Portuguese is known for being the home of Cristiano Ronaldo, Atlantic beaches and amazing food. All of this makes Portuguese speaking countries some of the best vacation destinations in the entire world. Speaking a few Portuguese slang words with the locals will certainly go a long way!
Just as with English, Portuguese has two major variants- European Portuguese and Brazilian Portuguese. Unlike British and American English, however, Portuguese is very different. There are several false friends between the two dialects as well as false friends between Portuguese and English.
Both Brazilian and European Portuguese are very different, and in some cases unintelligible! Check out our 15 best Portuguese slang words used in both Portugal and Brazil.
7 Portuguese slang words used mostly in Portugal
The following Portuguese slang words are used mostly in Portugal and other countries that use European Portuguese, most notably Mozambique and Angola.
Fixe is one of the most commonly used slang words in the entire country. Traditionally, it is used by teenagers to describe people rather than objects. However, hearing it used in the context of an object is not unheard of.
Literally, Fixe translates as "fix" or "fixed" however it is more commonly used in the sense of cool, nice or good. Another way to say fixe is to use legal (literally "legal") although fixe is more commonly used.
Ya is perhaps the most self explanatory of all the Portuguese slang words on this list. Thanks to that, it is one of the most widely used slang words in all of Portugal.
Although ya doesn't have a literal meaning, it is often used in place of sim, meaning yes. Ya is also used in place of “uh-huh”. Unlike most other slang words, ya has become widely used and accepted in the workplace.
Giro/gira are fairly common words used on the streets of Lisbon, Porto and most other Portuguese towns and villages. It literally means "Spin" or "Turn" however, they can be used in the sense of almost anything!
However, it is most commonly used in the context of meaning beautiful, cute, nice or fluffy. You can use giro for males and gira for females. You can use it for both people and objects compared to just being used for one or the other.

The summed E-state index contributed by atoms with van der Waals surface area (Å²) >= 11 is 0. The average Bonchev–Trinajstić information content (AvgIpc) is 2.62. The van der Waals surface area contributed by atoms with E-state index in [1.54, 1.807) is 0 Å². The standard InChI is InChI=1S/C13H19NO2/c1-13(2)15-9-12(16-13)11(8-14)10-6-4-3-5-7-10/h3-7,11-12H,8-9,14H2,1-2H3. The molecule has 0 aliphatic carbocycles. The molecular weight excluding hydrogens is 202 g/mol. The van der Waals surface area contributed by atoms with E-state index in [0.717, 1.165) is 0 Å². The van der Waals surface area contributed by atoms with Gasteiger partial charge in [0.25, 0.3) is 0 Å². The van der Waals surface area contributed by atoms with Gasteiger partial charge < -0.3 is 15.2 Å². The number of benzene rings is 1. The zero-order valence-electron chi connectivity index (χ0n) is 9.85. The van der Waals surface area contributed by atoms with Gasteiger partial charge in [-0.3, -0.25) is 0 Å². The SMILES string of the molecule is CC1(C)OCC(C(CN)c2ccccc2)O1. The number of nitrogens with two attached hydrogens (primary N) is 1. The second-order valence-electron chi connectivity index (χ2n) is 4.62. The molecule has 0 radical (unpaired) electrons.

Pá is one of the most used slang words in Portugal, used especially by teenagers. Similarly to ya, it is quite widely used in an office and business context, but mostly in one of its two translations.
Literally, pá translates as bread, however is usually used as an interjection meaning "man!" or "dude!". Depending on context, pá is also used in the place of "uhh..." when you are thinking, this is also the one used in an office and business context.
Tipo is perhaps the most common Portuguese slang word used in Portugal. It is used in the same context as how many English speaking teenagers use "like" however, it literally translates to as "type".
Many teenagers have also altered its meaning in recent years too. This new meaning, tipo for males and tipa for girls is used in the same way as "dude" or "gal" is used in English slang.
6) Táss cuul
Táss cuul is very common around the streets of Lisbon and Porto in particular. Táss cuul literally translates to "we were cool" however it is more commonly used in the context of meaning "It's all good" or "We're cool".
Another way of saying táss cuul would be to use táss bem who's slang meaning is "we're good". Táss bem is used more commonly in the rural parts of Portugal, where táss cuul is used more commonly in the cities.
Desaparece, literally "disappear", is usually used in the context of "Get lost" or "Go away". It is one of the most common non-swear word-related ways to tell someone to leave you alone in Portuguese. Generally, it is seen as more polite and acceptable alternative used in a business or office setting.
7 Portuguese slang words used mostly in Brazil
The following Portuguese slang words are mostly used in Brazilian Portuguese, spoken mostly in Brazil and some surrounding countries.